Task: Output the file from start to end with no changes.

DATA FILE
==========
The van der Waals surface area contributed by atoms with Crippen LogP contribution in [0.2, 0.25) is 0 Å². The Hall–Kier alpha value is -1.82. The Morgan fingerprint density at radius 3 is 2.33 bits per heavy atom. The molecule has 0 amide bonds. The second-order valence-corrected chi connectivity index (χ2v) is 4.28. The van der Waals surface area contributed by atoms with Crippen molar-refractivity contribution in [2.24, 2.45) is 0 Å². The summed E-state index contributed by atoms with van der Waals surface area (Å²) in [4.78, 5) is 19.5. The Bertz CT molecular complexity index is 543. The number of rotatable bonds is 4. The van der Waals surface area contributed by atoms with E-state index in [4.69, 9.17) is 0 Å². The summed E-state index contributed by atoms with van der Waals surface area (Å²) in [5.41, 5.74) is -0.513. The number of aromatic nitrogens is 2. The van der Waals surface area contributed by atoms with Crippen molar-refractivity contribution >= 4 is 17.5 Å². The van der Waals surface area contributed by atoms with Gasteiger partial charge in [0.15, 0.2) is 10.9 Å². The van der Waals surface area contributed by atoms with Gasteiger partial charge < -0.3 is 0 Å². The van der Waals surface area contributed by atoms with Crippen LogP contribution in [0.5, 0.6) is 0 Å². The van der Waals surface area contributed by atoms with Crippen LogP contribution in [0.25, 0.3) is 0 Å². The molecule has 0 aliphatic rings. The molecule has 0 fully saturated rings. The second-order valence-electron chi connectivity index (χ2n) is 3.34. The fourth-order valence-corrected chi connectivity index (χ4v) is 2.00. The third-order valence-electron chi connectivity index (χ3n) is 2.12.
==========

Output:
The van der Waals surface area contributed by atoms with Crippen LogP contribution in [0.2, 0.25) is 0 Å². The Hall–Kier alpha value is -1.82. The Morgan fingerprint density at radius 3 is 2.33 bits per heavy atom. The molecule has 0 amide bonds. The second-order valence-corrected chi connectivity index (χ2v) is 4.28. The van der Waals surface area contributed by atoms with Crippen molar-refractivity contribution in [2.24, 2.45) is 0 Å². The summed E-state index contributed by atoms with van der Waals surface area (Å²) in [4.78, 5) is 19.5. The Bertz CT molecular complexity index is 543. The number of rotatable bonds is 4. The van der Waals surface area contributed by atoms with E-state index in [4.69, 9.17) is 0 Å². The summed E-state index contributed by atoms with van der Waals surface area (Å²) in [5.41, 5.74) is -0.513. The number of aromatic nitrogens is 2. The van der Waals surface area contributed by atoms with Crippen molar-refractivity contribution >= 4 is 17.5 Å². The van der Waals surface area contributed by atoms with Gasteiger partial charge in [0.15, 0.2) is 10.9 Å². The van der Waals surface area contributed by atoms with Gasteiger partial charge < -0.3 is 0 Å². The van der Waals surface area contributed by atoms with Crippen LogP contribution in [0.5, 0.6) is 0 Å². The van der Waals surface area contributed by atoms with Crippen LogP contribution in [0.25, 0.3) is 0 Å². The molecule has 0 aliphatic rings. The molecule has 0 fully saturated rings. The second-order valence-electron chi connectivity index (χ2n) is 3.34. The fourth-order valence-corrected chi connectivity index (χ4v) is 2.00. The third-order valence-electron chi connectivity index (χ3n) is 2.12.